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Ontario Lottery tries to recover $12.5M insider win

Canada Super 7Canada Super 7: Ontario Lottery tries to recover $12.5M insider win
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Chung family created 'spider web' of properties, bank accounts

More than seven years after a Toronto-area woman cashed in a stolen $12.5 million Lotto Super 7 ticket, Ontario's lottery corporation is trying to recoup the money, but the lengthy wait may have cost the Crown agency.

CBC News has learned that the Ontario Lottery and Gaming Corporation (OLG) filed a lawsuit in March against the woman who claimed the ticket, Kathleen Chung, and her family and associated companies for "deliberately deceiving" the corporation.

Police allege that Chung's father and brother stole the free play ticket in 2003 from its rightful owners who validated the ticket at the Chung-managed Variety Plus store in Burlington, Ont. The duo then allegedly gave the ticket to Kathleen to claim in an attempt to cover their tracks.

The Chungs were charged in September 2010. Kathleen Chung, 30, faces charges of fraud, possession of property obtained by crime and laundering proceeds of crime. Her brother, Kenneth Chung, 29, and their father, Jun-Chul Chung, 61, were each charged with several counts of theft, possession of property obtained by crime and laundering proceeds of crime.

Since Kathleen Chung cashed in the ticket in late 2004, her family appears to have socked money away in dozens of bank accounts in the Toronto area, Seoul and New York, tucked it into life insurance policies and bought $10.5-million worth of properties, including mansions and a Tim Hortons building, according to the lawsuit and land registry documents.

Forensic accountant Marilyn Abate says the Chungs appear to have set up a sophisticated "spider web" of accounts and numbered companies, a sign they were likely expecting the OLG to come after them.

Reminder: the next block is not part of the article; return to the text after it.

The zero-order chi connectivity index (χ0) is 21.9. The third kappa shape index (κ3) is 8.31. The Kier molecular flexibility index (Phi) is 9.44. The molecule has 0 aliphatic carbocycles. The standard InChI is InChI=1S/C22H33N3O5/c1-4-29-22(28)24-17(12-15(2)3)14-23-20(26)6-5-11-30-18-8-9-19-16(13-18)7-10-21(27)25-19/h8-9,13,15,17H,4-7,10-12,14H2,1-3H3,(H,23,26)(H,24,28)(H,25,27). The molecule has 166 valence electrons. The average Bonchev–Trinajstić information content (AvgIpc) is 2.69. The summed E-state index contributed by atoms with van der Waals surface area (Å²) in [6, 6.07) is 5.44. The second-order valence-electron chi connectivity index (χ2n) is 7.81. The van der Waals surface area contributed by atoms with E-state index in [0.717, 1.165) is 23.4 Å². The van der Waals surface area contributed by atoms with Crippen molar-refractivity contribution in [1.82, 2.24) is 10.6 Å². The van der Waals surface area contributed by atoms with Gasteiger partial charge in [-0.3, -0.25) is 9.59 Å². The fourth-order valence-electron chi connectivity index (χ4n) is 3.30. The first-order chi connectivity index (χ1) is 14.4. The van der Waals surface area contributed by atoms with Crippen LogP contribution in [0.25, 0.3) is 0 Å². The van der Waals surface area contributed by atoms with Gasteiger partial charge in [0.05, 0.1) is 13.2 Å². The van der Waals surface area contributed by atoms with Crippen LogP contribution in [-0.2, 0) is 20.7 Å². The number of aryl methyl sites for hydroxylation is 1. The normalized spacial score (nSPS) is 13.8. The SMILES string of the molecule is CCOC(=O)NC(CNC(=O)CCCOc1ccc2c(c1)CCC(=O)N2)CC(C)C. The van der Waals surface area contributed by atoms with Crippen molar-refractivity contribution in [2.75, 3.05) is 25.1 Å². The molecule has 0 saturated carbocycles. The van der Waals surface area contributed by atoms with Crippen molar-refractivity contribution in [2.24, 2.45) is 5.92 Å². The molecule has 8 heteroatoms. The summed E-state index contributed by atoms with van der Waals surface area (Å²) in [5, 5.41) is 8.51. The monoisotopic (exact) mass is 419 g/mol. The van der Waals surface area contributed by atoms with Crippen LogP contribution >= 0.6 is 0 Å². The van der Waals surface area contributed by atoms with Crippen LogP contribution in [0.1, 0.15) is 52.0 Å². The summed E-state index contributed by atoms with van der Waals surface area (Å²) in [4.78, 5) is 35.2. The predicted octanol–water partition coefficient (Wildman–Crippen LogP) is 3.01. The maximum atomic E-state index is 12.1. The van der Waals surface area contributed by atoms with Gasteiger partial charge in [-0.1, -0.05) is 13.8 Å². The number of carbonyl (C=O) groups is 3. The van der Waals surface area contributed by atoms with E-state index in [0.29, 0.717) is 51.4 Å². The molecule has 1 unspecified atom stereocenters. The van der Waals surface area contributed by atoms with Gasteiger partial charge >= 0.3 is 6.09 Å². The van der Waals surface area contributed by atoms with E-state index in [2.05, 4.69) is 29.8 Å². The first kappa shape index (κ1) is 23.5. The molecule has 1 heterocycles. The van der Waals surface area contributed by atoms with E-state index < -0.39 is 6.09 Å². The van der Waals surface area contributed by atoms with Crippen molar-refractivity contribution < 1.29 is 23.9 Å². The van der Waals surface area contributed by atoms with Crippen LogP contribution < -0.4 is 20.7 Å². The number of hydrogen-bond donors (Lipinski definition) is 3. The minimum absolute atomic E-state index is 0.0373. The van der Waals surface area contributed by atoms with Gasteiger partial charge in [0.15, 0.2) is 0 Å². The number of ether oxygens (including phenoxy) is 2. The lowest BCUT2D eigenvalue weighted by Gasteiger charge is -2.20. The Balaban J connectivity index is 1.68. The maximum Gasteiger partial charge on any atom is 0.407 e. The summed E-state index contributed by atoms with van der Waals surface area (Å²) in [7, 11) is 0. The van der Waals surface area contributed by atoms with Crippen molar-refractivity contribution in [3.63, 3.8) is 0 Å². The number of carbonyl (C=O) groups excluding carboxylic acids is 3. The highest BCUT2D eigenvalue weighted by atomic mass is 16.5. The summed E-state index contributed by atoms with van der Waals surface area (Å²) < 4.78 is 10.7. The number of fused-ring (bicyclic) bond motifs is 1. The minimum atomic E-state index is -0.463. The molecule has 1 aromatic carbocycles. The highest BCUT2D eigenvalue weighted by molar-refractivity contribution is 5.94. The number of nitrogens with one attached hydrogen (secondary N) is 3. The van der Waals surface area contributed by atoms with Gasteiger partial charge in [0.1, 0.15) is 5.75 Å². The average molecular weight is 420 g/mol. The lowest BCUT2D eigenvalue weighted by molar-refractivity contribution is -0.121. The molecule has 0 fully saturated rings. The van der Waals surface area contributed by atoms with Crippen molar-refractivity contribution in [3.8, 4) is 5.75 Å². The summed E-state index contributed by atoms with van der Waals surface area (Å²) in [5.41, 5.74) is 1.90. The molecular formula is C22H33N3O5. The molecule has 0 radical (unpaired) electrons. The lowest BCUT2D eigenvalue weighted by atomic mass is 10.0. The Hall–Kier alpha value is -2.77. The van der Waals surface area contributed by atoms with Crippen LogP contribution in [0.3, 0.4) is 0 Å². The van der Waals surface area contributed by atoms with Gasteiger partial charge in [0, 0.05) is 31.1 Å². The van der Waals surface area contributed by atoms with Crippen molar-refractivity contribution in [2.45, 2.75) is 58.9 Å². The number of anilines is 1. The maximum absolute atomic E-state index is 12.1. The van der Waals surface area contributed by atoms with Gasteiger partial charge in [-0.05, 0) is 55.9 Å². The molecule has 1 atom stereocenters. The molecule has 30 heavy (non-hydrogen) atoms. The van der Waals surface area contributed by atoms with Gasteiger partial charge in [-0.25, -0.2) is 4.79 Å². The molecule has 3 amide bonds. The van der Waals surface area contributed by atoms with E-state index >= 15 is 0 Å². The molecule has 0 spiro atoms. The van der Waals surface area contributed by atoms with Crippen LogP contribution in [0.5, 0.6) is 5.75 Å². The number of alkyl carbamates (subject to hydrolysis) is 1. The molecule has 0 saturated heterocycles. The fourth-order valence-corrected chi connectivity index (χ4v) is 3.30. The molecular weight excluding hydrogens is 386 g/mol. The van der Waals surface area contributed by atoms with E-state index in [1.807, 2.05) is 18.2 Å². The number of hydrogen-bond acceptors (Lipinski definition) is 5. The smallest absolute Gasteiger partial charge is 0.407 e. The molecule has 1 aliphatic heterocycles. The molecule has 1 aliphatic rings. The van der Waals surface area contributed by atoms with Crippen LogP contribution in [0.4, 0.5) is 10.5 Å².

"They've had seven years to try and hide it and transfer it to different accounts, different jurisdictions and to different properties, or spend it," says Abate.

"As the time goes on, your chances [to recover it] become worse and worse."

Two-year window closed: defendant

Time is also not on the OLG's side in terms of the civil lawsuit. In her statement of defence, Kathleen Chung says she didn't know the ticket was stolen, but also that the limitation period — typically a two-year window — ran out long ago.

The winning ticket has already cost the Crown agency more than twice its original worth. In January, the OLG paid the rightful owners $12.5 million, plus $2.3 million in interest.

The case was highlighted in a 2007 Ontario ombudsman's report about unusually high numbers of insider wins and featured in a documentary by CBC's The Fifth Estate. In 2009, Ombudsman Andre Marin urged the OLG to launch civil suits to regain millions in taxpayer dollars lost to suspected fraudulent insider wins.

Asked why the provincial lottery agency waited until 2011 to sue the Chungs, OLG spokesman Tony Bitonti said it "did not want to prejudice the OPP investigation surrounding this case." The civil lawsuit is currently on hold until the criminal case wraps up.

Lengthy wait questioned

Legal expert James Morton says the OLG appears to have waited an "awfully long time" considering there's a two-year limit in Ontario for filing a civil lawsuit, which starts the day the fraud is discovered.

"You don't have to wait," said Morton. "It's common ... to issue the claim basically the same time you go to the cops."

In Kathleen Chung's statement of defence, filed Oct. 12, it says that the OLG ought to have known years ago that the prize money was wrongfully claimed. It points out that the OLG carried out an almost year-long investigation before giving her the lottery money in late 2004, plus there was a 2007 report by Ontario's ombudsman highlighting Chung's claim as questionable.

Chung denies knowing the ticket was stolen and claims she wasn't "enriched" by the lottery win, instead she claims the money went to her parents and brother.

The family's assets have been frozen in relation to the criminal proceedings.

The family members no longer live in the two mansions worth $3.4 million purchased in the wake of the lottery prize.

The parents and their son live in separate high-rises in the Greater Toronto Area. Kathleen Chung and her husband, Jung Ho Park, 37, who had twin girls in March 2010, have moved into a more modest Oakville home bought in September for $880,000.

Jung Ho Park, a dentist who works at five Toronto-area practices, is also named in the lawsuit. He has filed a statement of defence denying he received any money traceable to the lottery win.

Kathleen and Kenneth's mother, Young Ja Chung, is also named in the OLG lawsuit, as are three individuals whose relation is unknown: Sung Chan Kim, Young In Song and Hi Ok Chung.